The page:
Opt-out is now the only option

Either there's a big announcement of some sort in next week's budget or the Department of Health just moves at a glacial pace, but this week saw the belated release of the evaluation report on the opt-out trials of the My Health Record held last year, six months after it was submitted.

Unsurprisingly, the evaluation found in favour of opt-out, as did the vast majority of consumers and healthcare providers surveyed. Many consumers also thought it should be compulsory for providers to participate in the system – which would cause a mass revolt from doctors and is never going to happen – and they seemed to display far less concern over privacy and security than the privacy crowd pontificates about.

One finding that really stood out was that fewer than half of consumers surveyed remember receiving a letter telling them they were getting a record, with quite a few intimating that any letters they do receive from the government are promptly binned. Along with the letter-to-dead-people problem, this may be a hint that something more needs to be done to inform consumers about their opt-out options when the time comes. As the report shows, plenty of people have never heard of the thing.

This is an issue that we here at Pulse+IT have always thought was a blindingly obvious problem: there was never going to be good take-up of the system if the vast bulk of the population has never heard of it. Before the launch in 2012 and again before the election in 2013 there was a little bit of publicity but pretty much no marketing, and while this may have been part of the plan - back then the system was expected to start small and grow gradually - it has very much held back its progress over the last four years.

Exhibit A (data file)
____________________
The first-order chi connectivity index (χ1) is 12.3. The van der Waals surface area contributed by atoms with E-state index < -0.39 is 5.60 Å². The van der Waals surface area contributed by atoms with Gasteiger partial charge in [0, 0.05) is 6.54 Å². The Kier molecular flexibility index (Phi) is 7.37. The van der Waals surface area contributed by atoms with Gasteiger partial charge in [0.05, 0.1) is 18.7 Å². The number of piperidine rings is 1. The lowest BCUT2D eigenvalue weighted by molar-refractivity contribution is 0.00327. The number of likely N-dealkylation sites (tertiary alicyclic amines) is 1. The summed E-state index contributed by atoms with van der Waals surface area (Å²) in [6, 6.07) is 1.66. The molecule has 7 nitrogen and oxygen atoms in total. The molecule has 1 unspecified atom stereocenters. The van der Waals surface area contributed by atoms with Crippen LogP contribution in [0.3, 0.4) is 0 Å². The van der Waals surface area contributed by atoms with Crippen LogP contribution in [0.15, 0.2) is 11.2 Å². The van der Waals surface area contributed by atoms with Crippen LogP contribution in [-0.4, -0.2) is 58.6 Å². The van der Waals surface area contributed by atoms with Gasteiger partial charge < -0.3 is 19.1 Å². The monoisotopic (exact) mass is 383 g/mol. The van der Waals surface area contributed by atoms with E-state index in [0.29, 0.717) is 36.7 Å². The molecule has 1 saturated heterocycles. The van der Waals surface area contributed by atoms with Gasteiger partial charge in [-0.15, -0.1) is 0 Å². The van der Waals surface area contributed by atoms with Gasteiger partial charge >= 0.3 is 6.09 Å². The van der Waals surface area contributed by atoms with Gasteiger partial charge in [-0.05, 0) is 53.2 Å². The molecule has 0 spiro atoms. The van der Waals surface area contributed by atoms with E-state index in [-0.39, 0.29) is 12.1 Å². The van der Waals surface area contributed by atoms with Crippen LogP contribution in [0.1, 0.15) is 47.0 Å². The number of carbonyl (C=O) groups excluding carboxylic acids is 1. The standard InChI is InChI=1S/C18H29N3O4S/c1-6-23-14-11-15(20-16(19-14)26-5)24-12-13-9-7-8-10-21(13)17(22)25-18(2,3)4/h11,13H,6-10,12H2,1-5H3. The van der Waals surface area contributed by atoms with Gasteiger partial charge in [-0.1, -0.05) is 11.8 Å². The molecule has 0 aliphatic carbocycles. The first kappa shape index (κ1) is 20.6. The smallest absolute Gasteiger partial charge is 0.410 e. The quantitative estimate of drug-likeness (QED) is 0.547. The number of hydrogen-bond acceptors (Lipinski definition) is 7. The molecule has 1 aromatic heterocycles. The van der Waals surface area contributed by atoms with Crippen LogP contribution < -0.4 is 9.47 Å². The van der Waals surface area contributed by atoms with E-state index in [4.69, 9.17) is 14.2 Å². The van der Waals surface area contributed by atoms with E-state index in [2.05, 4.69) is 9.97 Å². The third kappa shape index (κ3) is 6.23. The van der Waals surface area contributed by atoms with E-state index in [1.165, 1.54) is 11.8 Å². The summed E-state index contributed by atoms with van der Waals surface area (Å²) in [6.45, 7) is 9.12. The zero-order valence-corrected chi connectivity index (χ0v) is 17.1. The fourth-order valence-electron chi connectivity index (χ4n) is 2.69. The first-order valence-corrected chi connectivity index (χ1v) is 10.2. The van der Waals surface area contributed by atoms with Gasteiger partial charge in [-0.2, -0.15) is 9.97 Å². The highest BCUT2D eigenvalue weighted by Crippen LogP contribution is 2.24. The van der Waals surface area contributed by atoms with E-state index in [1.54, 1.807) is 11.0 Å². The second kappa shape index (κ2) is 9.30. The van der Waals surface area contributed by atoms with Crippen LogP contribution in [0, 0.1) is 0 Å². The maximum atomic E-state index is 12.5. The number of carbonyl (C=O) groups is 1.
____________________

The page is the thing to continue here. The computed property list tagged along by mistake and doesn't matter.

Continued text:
You can't flog a product if no one knows about it. You also can't force GPs to use the system if they get nothing out of it, which is a second blindingly obvious problem. Had the government offered an incentive of say $20 a pop for GPs to write a health summary for a percentage of their patients who would get the most out of it, such as those with common chronic illnesses and those over 65, the thing would have taken off like a rocket.

That neither of these basic things were done is testament to the litany of errors that has dogged the system from the get-go. However, while there are still major concerns about its functioning, even those most stridently opposed need to realise that the thing exists, that consumers seem to want it when they hear about it, that pretty much all sides of government are keen on it, and that it's not now going to go away.

We'll see what the release of the evaluation report in the week before the federal budget presages, if anything, but otherwise we are very confident that the government will be presented with a proposal by the department on how much a universal opt-out system will cost in time for the 2018-19 budget, and that opt-out will go live the following year. Like it or loathe it, it's here to stay. Best get on with it now, we think.

Last week's poll asked: Do you believe that telehealth can become business as usual before 2020? There are some positive people out there: 78 per cent said yes, 22 per cent no.

Tags: MyHR

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